If the world is going through the COVID-19 pandemic, researchers are going through that and more. Yes, I am talking about the infodemic — the deluge of (mis)information about the pandemic!
On November 19, 2020, I attended a special virtual event organized by the Australasian Medical Writers Association (AMWA), aptly themed “Medical Writing and Communication During the COVID-19 Crisis.” The panel for the two-hour event included, Professor Mary-Louise McLaws, World Health Organization advisor on the COVID-19 response; Professor Nicholas Talley, Editor-in-Chief of the Medical Journal of Australia (MJA); Professor Ginny Barbour, Director, Australasian Open Access Strategy Group (AOASG); Dr Holly Seale, Senior Lecturer at the School of Public Health and Community Medicine, University of New South Wales (UNSW); and Sophie Scott, ABC medical reporter.
The event started with a brief overview of Australia’s response to the COVID-19 pandemic. This was followed by a deep dive into the impact of the pandemic on misinformation, journal publishing, preprints, open access, and data accuracy, with a view on public perceptions and human behavior.
Having transitioned from academia to medical writing during this pandemic, I looked forward to this event with much enthusiasm, hoping to gain some clarity on some of the questions that were looming in my head, thanks to the pandemic! And this event delivered that clarity in spades!
Here are some of the highlights and my personal top 3 key takeaways from the event.
Infodemic, the bigger pandemic
The topic that commonly resonated in all the presentations was the impact of the COVID-19-related infodemic on medical writing and publishing. Now, more than ever, there is an increased need to have systems in place to ensure that the right information is shared, and in the right manner. The event speakers discussed the role of medical writers in this scenario and the opportunities presented by the infodemic:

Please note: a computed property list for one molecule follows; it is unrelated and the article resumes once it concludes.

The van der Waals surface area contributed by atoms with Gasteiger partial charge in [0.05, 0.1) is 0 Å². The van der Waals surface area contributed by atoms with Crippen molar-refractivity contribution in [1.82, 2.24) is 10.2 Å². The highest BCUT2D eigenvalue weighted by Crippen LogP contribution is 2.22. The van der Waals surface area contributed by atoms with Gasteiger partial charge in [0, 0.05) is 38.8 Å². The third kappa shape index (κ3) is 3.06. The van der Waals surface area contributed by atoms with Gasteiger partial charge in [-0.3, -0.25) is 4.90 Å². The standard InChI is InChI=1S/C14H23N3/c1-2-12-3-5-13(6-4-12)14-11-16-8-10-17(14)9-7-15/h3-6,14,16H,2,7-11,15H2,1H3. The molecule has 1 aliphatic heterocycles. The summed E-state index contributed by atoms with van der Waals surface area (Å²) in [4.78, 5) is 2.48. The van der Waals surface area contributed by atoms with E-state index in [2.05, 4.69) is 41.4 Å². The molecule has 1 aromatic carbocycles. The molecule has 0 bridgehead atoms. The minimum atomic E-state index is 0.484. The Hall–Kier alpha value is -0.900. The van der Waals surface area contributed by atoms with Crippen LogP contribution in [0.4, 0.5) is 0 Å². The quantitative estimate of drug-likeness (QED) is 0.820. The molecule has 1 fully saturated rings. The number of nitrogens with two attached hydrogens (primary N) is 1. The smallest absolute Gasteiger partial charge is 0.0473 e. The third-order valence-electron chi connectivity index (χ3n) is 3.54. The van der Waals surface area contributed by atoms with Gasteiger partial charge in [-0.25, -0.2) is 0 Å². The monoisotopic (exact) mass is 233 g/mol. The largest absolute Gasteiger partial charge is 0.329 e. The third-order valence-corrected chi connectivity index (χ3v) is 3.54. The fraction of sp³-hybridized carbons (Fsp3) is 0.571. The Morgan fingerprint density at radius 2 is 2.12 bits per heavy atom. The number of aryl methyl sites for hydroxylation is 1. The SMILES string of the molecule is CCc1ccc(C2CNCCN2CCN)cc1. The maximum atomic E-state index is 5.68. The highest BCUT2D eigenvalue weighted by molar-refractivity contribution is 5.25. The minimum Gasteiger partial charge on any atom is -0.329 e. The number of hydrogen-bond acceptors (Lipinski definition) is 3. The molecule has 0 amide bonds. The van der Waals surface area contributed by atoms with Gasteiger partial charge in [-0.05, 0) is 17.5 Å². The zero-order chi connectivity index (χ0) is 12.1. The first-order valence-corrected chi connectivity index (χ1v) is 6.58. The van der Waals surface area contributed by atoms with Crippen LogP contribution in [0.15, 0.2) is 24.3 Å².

- Medical writers need to fact check data with all stakeholders, interrogate and interview sources and experts, and use the process of triangulation to increase the credibility and validity of data.
- With the pandemic bringing in information that is new to everyone in various capacities, it is vital for science communicators to place importance on what people need to hear and to educate them, rather than publishing clickbait headlines.
- The pandemic may have caused a sense of urgency to disseminate new information; however, principles pertaining to data integrity will always remain the same. It is, therefore, important to trust traditional sources like journals with stringent peer review processes and verify the accuracy of all new data before it is shared.
Publications and preprints: expectation versus reality
When the pandemic hit, most medical journals expected to see a dip in the number of submissions. However, in reality, many high-impact journals have reportedly seen considerable increases in submissions during the pandemic. While submissions continue to increase, some high-impact journals have also received criticism for an apparent decrease in quality of publications, and the consequent higher number of retractions, as compared to the pre-COVID-19 era. In a case-control study assessing the quality of evidence of COVID-19 publications compared to non-COVID-19 publications in three highest ranked scientific medical journals (New England Journal of Medicine, Journal of the American Medical Association, and Lancet), the authors concluded that the quality of COVID-19 publications in these journals was below their average quality. The pandemic has highlighted caveats in peer review and preprint policies, underscoring the need for journals to strengthen their pre-publication peer-review processes and for preprint servers to reevaluate their policies, to ensure the reliability of published information. For example, the MJA has revised its preprint policy to allow only peer-reviewed papers to be added to their preprint database.
Research shows that individuals’ personal perception of risk is shaped by what they read or hear in the media. Dr Seale emphasized how harmful misinformation can be and underlined the importance of the language of communication and the data sources used in driving the audience’s response. Specifically, the use of certain phrases such as “race towards a vaccine” and “moving at warp speed” could be misinterpreted to mean that clinical trials are being rushed through without adherence to standard best practices, undermining the readers’ trust in robust vaccine development protocols.
The onus is on science communicators in various capacities to enable the public with reliable information, disprove myths, and challenge any new information before use.
While the infodemic might pose many challenges to data accuracy, it is also important to keep in mind that scientific truth is a moving target and that uncertainty comes with the territory. This is the time for science communicators to step up and help drive perceptions and beliefs with their skills.
I was certainly impressed by the depth of information presented by each of the speakers. This session has definitely challenged some of my own perceptions and has prompted me to reassess how I approach new information. I truly believe that even amidst all the challenges posed by the pandemic, the future of medical writing is bright and filled with opportunities.